Positions

61697886_xxl-1024x572-1024x509Over the years I have worked for populists and leftist Democrats, only to see their influence evaporate after endorsing successful centrist and establishment Democrats.

Like many other leftists, I was thrilled to have been a part of Bernie Sanders’ 2016 primary campaign. Sanders’ political revolution now threatens to engulf the Democratic rank and file and Sanders or one of his followers has an excellent chance of becoming the 2020 nominee.

No progressive has been nominated by the Democrats since 1972. And while there have been a number of attempts to steer the party to the left since McGovern’s nomination, all have failed.

I was involved in most of those efforts, most notably on behalf of Gary Hart (1984), Jesse Jackson (1988), Bill Bradley (2000), and Dennis Kucinich (2004, 2008).

Unlike all previous efforts, the Sanders campaign ignited a political revolution that is still playing itself out. Sanders put a spotlight on issues such as universal healthcare, wealth disparity, and trade, and put the Democratic leadership under a microscope for their support of Wall Street, Big Banks, Big Pharma, Big Ag, the military industrial complex, and Big Oil.

While most political strategists are hired guns who will work for any candidate who can afford their services, some of us are motivated by principle over money.

I now provide services to progressives and leftist populists of any party and in support of progressive issues advanced in the left wing of the Democratic party.

I aim to be an integral part of Bernie’s political revolution, and to provide effective strategic, tactical, and comprehensive managerial services to candidates challenging the existing political paradigm.

Sanders inspired many disenchanted voters to re-enter politics, and this year’s primary contests across the country were spiritedly fought by both novice and experienced progressive candidates.

Nationwide, some 200 Sanders-endorsed progressives were nominated, more progressive nominees than ever in American history.

Even so, progressives are likely to send no more than four new progressives Democrats to Congress in January. And that is because almost every progressive primary victory occurred in a safe Republican district which is unlikely to change hands.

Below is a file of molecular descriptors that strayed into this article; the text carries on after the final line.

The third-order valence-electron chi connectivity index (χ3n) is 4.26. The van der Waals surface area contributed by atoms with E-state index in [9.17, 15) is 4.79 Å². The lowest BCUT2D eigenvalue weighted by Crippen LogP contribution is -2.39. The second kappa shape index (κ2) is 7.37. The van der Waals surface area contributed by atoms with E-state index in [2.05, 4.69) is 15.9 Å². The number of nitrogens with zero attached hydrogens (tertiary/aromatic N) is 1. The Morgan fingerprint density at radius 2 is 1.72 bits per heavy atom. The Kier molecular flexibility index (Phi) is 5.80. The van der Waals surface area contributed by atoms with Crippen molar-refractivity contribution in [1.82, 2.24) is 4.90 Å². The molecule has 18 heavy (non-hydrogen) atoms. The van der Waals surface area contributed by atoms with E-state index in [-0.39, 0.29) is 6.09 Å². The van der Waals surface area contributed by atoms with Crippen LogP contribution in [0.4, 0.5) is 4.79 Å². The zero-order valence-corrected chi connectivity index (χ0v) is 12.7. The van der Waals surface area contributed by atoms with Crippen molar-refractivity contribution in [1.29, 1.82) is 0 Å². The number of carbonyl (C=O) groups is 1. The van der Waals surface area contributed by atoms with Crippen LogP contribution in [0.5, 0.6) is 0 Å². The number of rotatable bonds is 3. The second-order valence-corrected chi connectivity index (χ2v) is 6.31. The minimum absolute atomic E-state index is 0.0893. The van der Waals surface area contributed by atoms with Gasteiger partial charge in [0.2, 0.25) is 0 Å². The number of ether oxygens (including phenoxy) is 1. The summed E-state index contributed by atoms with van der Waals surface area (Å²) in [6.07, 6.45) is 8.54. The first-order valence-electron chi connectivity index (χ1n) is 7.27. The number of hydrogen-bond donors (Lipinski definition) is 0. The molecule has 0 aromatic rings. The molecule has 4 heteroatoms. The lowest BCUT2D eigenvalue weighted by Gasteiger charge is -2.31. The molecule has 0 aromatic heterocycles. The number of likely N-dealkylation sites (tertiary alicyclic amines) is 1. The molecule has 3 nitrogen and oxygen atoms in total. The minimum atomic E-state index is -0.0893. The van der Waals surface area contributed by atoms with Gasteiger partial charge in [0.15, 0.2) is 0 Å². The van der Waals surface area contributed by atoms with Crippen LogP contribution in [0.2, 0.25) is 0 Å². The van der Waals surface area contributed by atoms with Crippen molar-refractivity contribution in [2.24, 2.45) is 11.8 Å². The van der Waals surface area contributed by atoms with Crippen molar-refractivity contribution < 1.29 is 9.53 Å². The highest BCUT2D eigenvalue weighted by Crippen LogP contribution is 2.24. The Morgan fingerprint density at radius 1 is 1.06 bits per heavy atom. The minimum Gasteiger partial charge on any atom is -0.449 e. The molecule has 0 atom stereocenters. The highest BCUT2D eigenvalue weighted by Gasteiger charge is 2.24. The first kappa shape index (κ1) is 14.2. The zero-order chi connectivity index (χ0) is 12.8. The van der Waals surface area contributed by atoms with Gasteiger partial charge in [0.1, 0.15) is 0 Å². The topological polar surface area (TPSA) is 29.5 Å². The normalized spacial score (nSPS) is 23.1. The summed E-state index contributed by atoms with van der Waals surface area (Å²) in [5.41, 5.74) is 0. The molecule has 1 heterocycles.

At present, both the Republican and Democratic parties are controlled by industries and billionaires. Both parties take money from those who wish to influence government and dictate policy.  The result is as pernicious as it is obvious. Legislators are more beholden to their donors than they are to their constituents.

Bernie Sanders and his progressives are democratic socialists and have little in common with the corporate Democrats who now control the party.

Progressives support public financing of political campaigns, bans on private money in politics, bans on campaign contributions to candidates, and bans on gifts to elected officials.

Progressives support universal healthcare as a human right.

Progressives support a living minimum wage and tax policies to incentivize full employment. Many also advocate for a maximum wage and a cap on personal wealth.

Progressives support tuition free college, relief of student loan debt,  allocation of resources for maintenance and improvement of infrastructure, nationwide high speed rail and fiber optic networks, and the aggressive pursuit of renewable energy.

Progressives believe protection of the environment should be our greatest priority, and that neither the public treasury nor the nation’s natural resources are to be plundered by private interests. That climate change is an immediate threat to our survival and requires extraordinary measures to address and control.

Progressives oppose endless war, military adventurism and belligerence, and a foreign policy of American Empire.

All of which positions are in diametrical oppositon to establishment Democrats as well as to establishment Republicans.

For progressives to take over the Democratic party they must wrest control of the party machinery from establishment incumbents and party officials. Primary victories certainly help by elevating progressives to positions of influence in local party organizations, but the defeat of incumbent Democrats at all levels of government will be required to change the party’s philosophy, policies, and platform.

The drawing of congressional district boundaries every ten years allows state legislatures to create safe districts for the party in power in each state. This abuse of power is known as gerrymandering, and results in almost all Congressional seats being overwhelmingly controlled by a lopsided majority of Democrats or Republicans.

Only a small percentage of Congressional seats are actually in play in the general elections. In most districts winners are determined in the primaries and merely rubber stamped by voters in November.

– Roland Vincent